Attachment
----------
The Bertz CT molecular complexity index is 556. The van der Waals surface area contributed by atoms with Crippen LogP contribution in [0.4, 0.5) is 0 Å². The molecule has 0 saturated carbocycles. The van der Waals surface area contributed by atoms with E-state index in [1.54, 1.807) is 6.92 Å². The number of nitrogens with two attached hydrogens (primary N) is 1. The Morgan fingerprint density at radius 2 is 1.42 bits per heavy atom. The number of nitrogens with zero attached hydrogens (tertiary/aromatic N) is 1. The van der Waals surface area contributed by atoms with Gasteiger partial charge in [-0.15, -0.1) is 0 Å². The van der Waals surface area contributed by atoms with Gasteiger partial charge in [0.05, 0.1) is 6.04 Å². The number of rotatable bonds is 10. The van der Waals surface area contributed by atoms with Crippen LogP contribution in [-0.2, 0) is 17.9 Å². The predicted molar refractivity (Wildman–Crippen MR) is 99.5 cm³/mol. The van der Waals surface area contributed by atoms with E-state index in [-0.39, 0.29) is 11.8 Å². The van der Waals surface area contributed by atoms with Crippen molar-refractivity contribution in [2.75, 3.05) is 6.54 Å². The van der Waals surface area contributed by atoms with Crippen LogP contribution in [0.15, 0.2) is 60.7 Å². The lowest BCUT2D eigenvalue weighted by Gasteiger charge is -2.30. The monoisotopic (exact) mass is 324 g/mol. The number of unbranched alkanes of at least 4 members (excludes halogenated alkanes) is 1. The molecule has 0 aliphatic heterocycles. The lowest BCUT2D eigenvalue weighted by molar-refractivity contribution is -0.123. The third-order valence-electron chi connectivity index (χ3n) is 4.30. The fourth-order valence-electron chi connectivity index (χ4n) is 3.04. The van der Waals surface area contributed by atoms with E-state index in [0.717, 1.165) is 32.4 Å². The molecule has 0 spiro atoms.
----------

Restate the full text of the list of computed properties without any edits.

The Bertz CT molecular complexity index is 556. The van der Waals surface area contributed by atoms with Crippen LogP contribution in [0.4, 0.5) is 0 Å². The molecule has 0 saturated carbocycles. The van der Waals surface area contributed by atoms with E-state index in [1.54, 1.807) is 6.92 Å². The number of nitrogens with two attached hydrogens (primary N) is 1. The Morgan fingerprint density at radius 2 is 1.42 bits per heavy atom. The number of nitrogens with zero attached hydrogens (tertiary/aromatic N) is 1. The van der Waals surface area contributed by atoms with Gasteiger partial charge in [-0.15, -0.1) is 0 Å². The van der Waals surface area contributed by atoms with Gasteiger partial charge in [0.05, 0.1) is 6.04 Å². The number of rotatable bonds is 10. The van der Waals surface area contributed by atoms with Crippen LogP contribution in [-0.2, 0) is 17.9 Å². The predicted molar refractivity (Wildman–Crippen MR) is 99.5 cm³/mol. The van der Waals surface area contributed by atoms with E-state index in [-0.39, 0.29) is 11.8 Å². The van der Waals surface area contributed by atoms with Crippen molar-refractivity contribution in [2.75, 3.05) is 6.54 Å². The van der Waals surface area contributed by atoms with Crippen LogP contribution in [0.15, 0.2) is 60.7 Å². The lowest BCUT2D eigenvalue weighted by Gasteiger charge is -2.30. The monoisotopic (exact) mass is 324 g/mol. The number of unbranched alkanes of at least 4 members (excludes halogenated alkanes) is 1. The molecule has 0 aliphatic heterocycles. The lowest BCUT2D eigenvalue weighted by molar-refractivity contribution is -0.123. The third-order valence-electron chi connectivity index (χ3n) is 4.30. The fourth-order valence-electron chi connectivity index (χ4n) is 3.04. The van der Waals surface area contributed by atoms with E-state index in [0.717, 1.165) is 32.4 Å². The molecule has 0 spiro atoms.